Vatican II conference opens, Oct. 11, 1962
On Oct. 11, 1962, the Second Vatican Council, popularly known as Vatican II, opened in Vatican City under Pope John XXIII. By the time it ended three years later under Pope Paul VI, the conference would be the inspiration for modernizing changes to the Roman Catholic Church, including increased lay participation, allowing the Catholic mass to be recited in modern languages rather than Latin, and a formal acknowledgement that Jews were not collectively responsible for the death of Jesus.
An Associated Press article in the Oct. 7, 1962, Bridgeport Sunday Post of Bridgeport, Conn., previewed the expectations for the conference.
“In a rare blend of the ancient and the new – voting computers, for instance, that will be transcribed in Latin – the Roman Catholic Church is meeting to consider its position in a changing world. The Ecumenical council, only the 21st since Christ, has great significance for Catholics. But Protestants, too, will be looking to see if the council can heal what an earlier one centuries ago could not, the rift of the Reformation.”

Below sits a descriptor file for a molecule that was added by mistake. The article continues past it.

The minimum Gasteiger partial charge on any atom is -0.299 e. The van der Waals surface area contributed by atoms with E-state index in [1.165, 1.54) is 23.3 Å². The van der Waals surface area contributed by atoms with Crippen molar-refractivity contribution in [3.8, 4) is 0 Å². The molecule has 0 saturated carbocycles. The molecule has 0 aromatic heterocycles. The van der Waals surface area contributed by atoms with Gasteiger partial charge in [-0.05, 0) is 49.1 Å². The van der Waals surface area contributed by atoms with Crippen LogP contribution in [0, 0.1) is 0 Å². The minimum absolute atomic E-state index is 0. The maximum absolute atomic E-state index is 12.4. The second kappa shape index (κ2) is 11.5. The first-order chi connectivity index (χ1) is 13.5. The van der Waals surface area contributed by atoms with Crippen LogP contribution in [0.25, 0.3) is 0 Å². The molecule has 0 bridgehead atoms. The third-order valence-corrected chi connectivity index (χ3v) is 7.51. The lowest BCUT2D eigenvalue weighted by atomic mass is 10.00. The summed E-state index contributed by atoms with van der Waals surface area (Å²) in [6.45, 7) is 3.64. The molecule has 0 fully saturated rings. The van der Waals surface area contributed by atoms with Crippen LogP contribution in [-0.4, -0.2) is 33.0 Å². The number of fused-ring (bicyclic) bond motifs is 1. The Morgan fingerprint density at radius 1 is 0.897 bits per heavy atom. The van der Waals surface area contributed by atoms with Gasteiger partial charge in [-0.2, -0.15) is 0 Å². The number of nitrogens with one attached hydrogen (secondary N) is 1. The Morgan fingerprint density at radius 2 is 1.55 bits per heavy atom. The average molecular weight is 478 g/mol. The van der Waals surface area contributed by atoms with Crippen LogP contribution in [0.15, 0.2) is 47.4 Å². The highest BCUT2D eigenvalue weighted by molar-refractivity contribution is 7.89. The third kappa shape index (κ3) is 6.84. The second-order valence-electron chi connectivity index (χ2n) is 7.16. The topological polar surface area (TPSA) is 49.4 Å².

Read more about the Vatican II conference
An Oct. 15, 1962, article in The Lowell Sun of Lowell, Mass., anticipated friendlier attitudes toward other Christian denominations. May Drop Non-Catholic Pledges
The Oct. 16, 1962, Laurel Leader-Call of Laurel, Miss., explored possible expanded roles for lay Catholics. Work of the Laity